You can tell that Uber is a massive efficiency gain by the fact that the regular black cab drivers are in a state of fury about it, and have been threatening to screw up London’s traffic, with some kind of demo/disruption or suchlike. Their excuse is that there is apparently some law or other which, in the opinion of the cabbies and their lawyers, these new Uber-taxis are breaking, concerning computer tracking or something. But such complaining seems likely only to publicise that if the law is getting in the way of Uber, then it should stop.
If you want some more jeering at those angry black cabbies, see what City A.M.’s Guy Bentley has to say about them.
That the black cabbies are demonstrating against Uber in particular, rather than against “Kabbee, Hailo, Addison Lee, GetTaxi, Uber and Green Tomato” merely serves to establish Uber in the public mind as the market leader. I daresay there are also “network” reasons why one big brand leader is advantageous to most customers. So, big win for Uber, I’d say.
I am sure that there are many, many tweaks to Uber that I am not even remotely aware of, the kind where not only do I not know the answer but where I had never even thought of the question. But presumably Uber-savvy commenters can fill in many more details.
In particular: what could go wrong? Our driver didn’t seem to have any worries. But, was he perhaps being a tad optimistic? Will his income maybe decline if lots more want in on the driving side of things? What about if robot cars join in, and snatch away his job? Great for us passengers, because if it’s not it won’t catch on. But not so great for our driver.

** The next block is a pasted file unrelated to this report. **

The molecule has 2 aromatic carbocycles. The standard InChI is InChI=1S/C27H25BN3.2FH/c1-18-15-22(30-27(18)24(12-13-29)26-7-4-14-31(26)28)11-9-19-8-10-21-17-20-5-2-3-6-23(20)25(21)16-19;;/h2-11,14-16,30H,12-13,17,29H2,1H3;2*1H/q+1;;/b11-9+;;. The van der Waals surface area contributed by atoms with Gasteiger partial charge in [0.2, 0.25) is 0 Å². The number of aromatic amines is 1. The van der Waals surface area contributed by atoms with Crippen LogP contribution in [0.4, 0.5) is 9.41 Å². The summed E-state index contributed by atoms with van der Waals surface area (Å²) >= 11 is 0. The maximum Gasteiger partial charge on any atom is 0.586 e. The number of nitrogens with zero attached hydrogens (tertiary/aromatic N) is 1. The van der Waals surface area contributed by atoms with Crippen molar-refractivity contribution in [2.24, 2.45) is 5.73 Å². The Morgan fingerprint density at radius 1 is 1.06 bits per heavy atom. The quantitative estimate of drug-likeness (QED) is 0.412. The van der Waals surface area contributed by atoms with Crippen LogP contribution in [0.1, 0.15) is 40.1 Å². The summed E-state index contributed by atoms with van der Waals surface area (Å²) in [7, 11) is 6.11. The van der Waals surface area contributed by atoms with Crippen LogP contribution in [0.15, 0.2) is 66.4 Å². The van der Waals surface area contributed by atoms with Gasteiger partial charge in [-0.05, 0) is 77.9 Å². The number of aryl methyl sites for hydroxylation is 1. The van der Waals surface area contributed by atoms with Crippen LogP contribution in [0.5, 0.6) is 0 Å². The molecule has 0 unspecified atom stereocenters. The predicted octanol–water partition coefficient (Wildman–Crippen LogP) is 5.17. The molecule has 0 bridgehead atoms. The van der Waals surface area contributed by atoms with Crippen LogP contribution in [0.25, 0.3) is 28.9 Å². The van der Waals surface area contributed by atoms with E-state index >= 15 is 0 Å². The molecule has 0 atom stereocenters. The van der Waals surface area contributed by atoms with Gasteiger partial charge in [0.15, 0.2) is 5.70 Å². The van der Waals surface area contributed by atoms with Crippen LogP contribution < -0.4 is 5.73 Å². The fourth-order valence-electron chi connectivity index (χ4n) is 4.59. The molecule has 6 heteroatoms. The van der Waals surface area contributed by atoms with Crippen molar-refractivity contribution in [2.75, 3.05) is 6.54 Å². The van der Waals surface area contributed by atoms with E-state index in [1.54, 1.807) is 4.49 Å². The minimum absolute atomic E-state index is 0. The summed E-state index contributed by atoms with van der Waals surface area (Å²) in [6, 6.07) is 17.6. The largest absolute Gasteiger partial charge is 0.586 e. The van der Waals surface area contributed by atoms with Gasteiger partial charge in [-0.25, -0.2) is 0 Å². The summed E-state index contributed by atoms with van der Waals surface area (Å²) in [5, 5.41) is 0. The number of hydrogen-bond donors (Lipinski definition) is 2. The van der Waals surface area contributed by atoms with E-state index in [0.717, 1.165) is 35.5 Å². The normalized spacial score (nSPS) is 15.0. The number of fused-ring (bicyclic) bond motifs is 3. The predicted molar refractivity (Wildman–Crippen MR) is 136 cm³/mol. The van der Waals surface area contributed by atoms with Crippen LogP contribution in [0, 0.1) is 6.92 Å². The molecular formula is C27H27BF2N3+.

Once you start talking about systems like Uber and robot cars in the same sentences, is the longer term implication of things like Uber going to be: fewer privately owned cars? Will Uber 3.0 be the first robot car killer app?
But oh yes, back in the here and now, one further detail I do now remember the driver talking about. If you are an Uber customer based in Los Angeles (as a recent passenger of his was), you can use the exact same account to whistle up our London driver as you have already been using in LA. The exact same account. Think about that. In any Uber-enabled city, and there are now a lot of such cities around the world, you can use taxis with the kind of confidence you already have about Uber-taxis in your own back yard.